The importance of Strata Insurance Valuations
Owners Corporations need to be asking themselves whether they have sufficient insurance in place to protect their strata building and property for when the unexpected happens.
Under current Victorian strata legislation* an Owners Corporation must insure for its buildings full replacement value, and an independent insurance valuation of the building replacement cost must be completed at least every five years for a prescribed Owners Corporation. Building valuations for strata properties are not only required by law, but they also make good sense. It is a legal obligation and responsibility for an Owners Corporation to ensure that there is no dollar shortfall for the rebuilding of their strata property, should the worst happen. If there is a shortfall, then it is the responsibility of the Owners Corporation to meet this shortfall.
Changes in the law:
The long awaited regulatory reform of Victorian strata legislation has finally passed through Parliament and will come into effect on 1 December 2021.
Under the new legislation it will be a legal requirement for Owners Corporations of 3 lots and over to have a building valuation done at least every five years. This is a big shift as the expiring legislation only stipulated this for “certain prescribed” Owners Corporations.
Why you need valuations
Apart from the legal requirements accurate valuations of assets ensures the correct sums insured are in place thereby avoiding the risk of underinsurance or conversely, unnecessary over insurance costs.
The level of insurance that is required tends to increase with time, as you put different materials, construction costs and professional fees increase each year, these factors must be altered in your coverage to reflect the changes and ensure the group remains adequately covered.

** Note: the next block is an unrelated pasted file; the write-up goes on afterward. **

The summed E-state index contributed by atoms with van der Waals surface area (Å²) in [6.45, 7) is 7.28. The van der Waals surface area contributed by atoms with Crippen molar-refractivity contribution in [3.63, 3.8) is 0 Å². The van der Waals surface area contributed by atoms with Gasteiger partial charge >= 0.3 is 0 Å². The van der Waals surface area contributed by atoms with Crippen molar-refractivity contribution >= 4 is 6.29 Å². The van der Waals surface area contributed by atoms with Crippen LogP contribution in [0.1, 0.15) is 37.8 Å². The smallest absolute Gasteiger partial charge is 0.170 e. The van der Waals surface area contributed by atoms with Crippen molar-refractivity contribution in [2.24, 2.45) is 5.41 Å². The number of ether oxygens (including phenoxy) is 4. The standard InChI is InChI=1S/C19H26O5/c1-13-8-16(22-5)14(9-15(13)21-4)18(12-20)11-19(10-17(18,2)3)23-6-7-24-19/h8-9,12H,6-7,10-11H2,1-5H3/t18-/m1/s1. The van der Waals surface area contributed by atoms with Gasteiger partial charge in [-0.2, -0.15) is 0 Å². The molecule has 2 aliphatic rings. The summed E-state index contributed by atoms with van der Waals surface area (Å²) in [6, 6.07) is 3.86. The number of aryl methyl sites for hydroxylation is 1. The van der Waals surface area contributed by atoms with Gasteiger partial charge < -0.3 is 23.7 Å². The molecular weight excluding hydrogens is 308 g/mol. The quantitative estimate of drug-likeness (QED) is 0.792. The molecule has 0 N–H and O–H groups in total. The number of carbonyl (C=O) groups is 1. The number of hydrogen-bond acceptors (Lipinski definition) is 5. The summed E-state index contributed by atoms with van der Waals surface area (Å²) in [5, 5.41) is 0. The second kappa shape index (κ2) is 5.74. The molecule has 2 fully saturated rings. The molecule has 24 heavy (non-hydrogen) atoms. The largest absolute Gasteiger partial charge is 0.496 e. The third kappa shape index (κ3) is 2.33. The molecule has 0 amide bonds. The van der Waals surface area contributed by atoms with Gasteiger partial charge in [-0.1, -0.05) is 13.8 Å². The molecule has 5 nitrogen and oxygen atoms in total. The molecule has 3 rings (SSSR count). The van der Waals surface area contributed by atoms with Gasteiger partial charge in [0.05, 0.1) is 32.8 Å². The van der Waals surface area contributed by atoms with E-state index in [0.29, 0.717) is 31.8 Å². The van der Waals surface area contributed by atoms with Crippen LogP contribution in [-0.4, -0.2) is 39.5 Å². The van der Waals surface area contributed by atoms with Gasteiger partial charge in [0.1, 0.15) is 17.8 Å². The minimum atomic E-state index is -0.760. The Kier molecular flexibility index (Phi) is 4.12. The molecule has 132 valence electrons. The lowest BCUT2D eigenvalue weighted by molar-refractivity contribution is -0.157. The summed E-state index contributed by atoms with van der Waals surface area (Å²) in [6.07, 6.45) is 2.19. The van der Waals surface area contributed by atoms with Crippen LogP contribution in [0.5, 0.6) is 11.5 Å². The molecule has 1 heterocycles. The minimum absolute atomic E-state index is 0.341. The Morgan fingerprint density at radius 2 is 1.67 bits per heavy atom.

More recently fluctuations in the market for building materials and skilled trade’s people has seen many buildings currently underinsured. Therefore, a detailed valuation will account for more than just the replacement value, they will factor increased building costs due to CPI increases, natural events and other disasters.
Plus, in the event of a claim, having a professional insurance valuation can greatly simplify and streamline the claim process.
What does an Insurance Valuation cover?
A valuation of a strata building for a replacement cost assessment should include:
- Cover the buildings, common property and each lot’s fixtures and improvements
- Public liability insurance for the common property
- Other factors including inflation, professional fees, cost escalations, compliance with regulations of building development at current standards, demolition, cost of external items (pavements, fencings, recreation facilities which are on-site) and lastly, the removal of debris.
Additional things to consider with an Insurance Valuation
Often, there’s a dangerous assumption that the valuation covers all scenarios but this is simply not the case. It’s worth checking that your instructions to a professional valuer are clear and complete and:
- Covers the known and anticipates the undisclosed e.g. upgrades to fixtures and improvements for every lot within your strata block’
- Considers any environmental hazards, planning/restrictions or dangerous materials which may prevent the building being rebuilt or delay the rebuilding process,
- Anticipates the rise in costs of labour and materials – remembering that the rise in rebuilding costs outstrips the rise in CPI by almost double.
- Allowances for cost escalation caused by floods, cyclones and other disasters
It is also important to note:
- That a valuation is carried out frequently - every two to three years is a common practice among strata properties
- Your Building Sum Insured amount is reviewed each year between valuations in light of events that could impact building and repair costs.
This article was supplied by CHU Underwriting Agencies
1300 361 263
*Owners Corporation Act 2006
CHU Underwriting Agencies Pty Ltd (ABN 18 001 580 070, AFS Licence No: 243261) acts under a binding authority as agent of the insurer QBE Insurance (Australia) Limited (ABN 78 003 191 035, AFS Licence No: 239545). Terms, conditions, limits and exclusions apply to the products referred to above. Any advice in this article is general advice only and has been prepared without taking into account your objectives, financial situation or needs. Before making a decision to acquire any product(s) or to continue to hold any product we recommend that you consider whether it is appropriate for your circumstances and read the relevant Product Disclosure Statement which can be viewed on this website or obtained by contacting CHU directly.